Column: Skills gap slowly closes with training programs

May 29, 2012

From “Column: Skills gap slowly closes with training program” — Much is being written about, talked about and even campaigned about regarding the “skills gap.” What is it, how did it occur and what is the North Central Wisconsin Workforce Development Board, or NCWWDB, doing to address this issue?

The skills gap is occurring in our Workforce Development Area 6, or WDA, in three sectors.

Manufacturing is the sector garnering the most publicity. In a nutshell, manufacturers in our area have many openings for skilled positions and yet the majority of those looking for work do not possess the skills needed. Welders and machine tool operators are at the forefront of this demand right now.

How did this disparity occur? For a long time in our WDA, we had many family-supporting positions available in our area. There were nearly as many jobs for people of all skill levels as available workers. These jobs were thought of as lifelong opportunities, and many indeed were.

At the same time, parents (myself included), encouraged our children to attend college and never gave a thought to the good-paying careers available in manufacturing. Some parents’ trepidation was based on a conception that manufacturing involved dirty conditions, hot environments and monotonous work, none of which are the norm today. From climate-controlled shops, state-of-the-art robotics and computer-controlled machines, our area’s manufacturing facilities look more like show rooms. And jobs in these skilled areas provide solid, family-supporting wages.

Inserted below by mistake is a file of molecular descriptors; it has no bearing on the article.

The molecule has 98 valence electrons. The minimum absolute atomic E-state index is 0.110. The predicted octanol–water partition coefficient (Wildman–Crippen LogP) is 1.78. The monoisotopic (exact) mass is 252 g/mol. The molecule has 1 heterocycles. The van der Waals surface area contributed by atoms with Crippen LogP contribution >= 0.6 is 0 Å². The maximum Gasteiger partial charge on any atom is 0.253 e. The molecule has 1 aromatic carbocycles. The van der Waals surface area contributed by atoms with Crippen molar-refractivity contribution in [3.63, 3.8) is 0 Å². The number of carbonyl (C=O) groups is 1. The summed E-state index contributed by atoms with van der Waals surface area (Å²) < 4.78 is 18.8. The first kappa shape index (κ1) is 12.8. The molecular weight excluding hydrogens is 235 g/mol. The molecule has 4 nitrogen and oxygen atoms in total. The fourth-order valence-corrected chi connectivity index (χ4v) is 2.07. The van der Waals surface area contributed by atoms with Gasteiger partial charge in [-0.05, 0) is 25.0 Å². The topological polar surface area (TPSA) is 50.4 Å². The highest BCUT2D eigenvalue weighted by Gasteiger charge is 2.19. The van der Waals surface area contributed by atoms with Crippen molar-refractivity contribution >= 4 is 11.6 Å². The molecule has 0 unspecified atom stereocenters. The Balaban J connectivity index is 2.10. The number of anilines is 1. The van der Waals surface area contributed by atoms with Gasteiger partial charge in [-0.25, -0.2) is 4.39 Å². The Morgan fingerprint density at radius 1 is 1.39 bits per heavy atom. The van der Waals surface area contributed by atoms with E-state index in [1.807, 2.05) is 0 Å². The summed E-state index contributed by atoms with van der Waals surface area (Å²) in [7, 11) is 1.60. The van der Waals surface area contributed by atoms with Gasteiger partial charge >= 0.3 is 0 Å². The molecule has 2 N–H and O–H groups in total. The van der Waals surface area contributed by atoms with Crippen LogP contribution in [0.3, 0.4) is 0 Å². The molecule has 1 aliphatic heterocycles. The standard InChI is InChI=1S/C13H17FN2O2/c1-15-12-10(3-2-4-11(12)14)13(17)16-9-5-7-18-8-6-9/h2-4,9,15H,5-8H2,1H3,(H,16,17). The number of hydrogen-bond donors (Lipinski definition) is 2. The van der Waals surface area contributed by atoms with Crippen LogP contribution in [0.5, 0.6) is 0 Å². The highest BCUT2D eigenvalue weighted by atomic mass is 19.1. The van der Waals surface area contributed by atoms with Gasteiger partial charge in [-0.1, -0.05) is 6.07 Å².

NCWWDB offers training programs and support to the workforce we serve. At the front of the list are the short-term training programs in machine tool and welding we are sponsoring with one of our partners, Northcentral Technical College, or NTC, in Wausau. NTC shortened a curriculum to 20 weeks, and we are running our third sessions of both programs, which are geared primarily for workers recently dislocated.

At the end of each of these short-term programs, NCWWDB facilitates a roundtable with local manufacturing employers allowing the graduating students an opportunity to display their work samples and talk with the employers.

We also provide support to dislocated and adult workers in two-year programs to train for both these and other careers. We partnered with Mid-State Technical College in a food science manufacturing program to fill a need in the area’s food industries. We are working with Nicolet Area Technical College to put together another short-term program (similar to one we ran a few years ago) to fill that area’s manufacturing needs. And, we recently began a customized training program within one company where upon successful completion of the training, the graduates will be given full-time positions with benefits.

As I meet with employers from the nine counties we serve, I’m on the lookout for other opportunities as well as just listening to employers. Our workforce partners also are working diligently to help fill these gaps. WDA 6 employers are eager for our participants to complete their programs and for more to enter. Eventually, these gaps will fill, but they took years to develop and will take some time to fill.

For more information about NCWWDB’s Employer Services, call me at 715-422-4706 or email

Bruce Trimble is the employer services director at the North Central Wisconsin Workforce Development Board.


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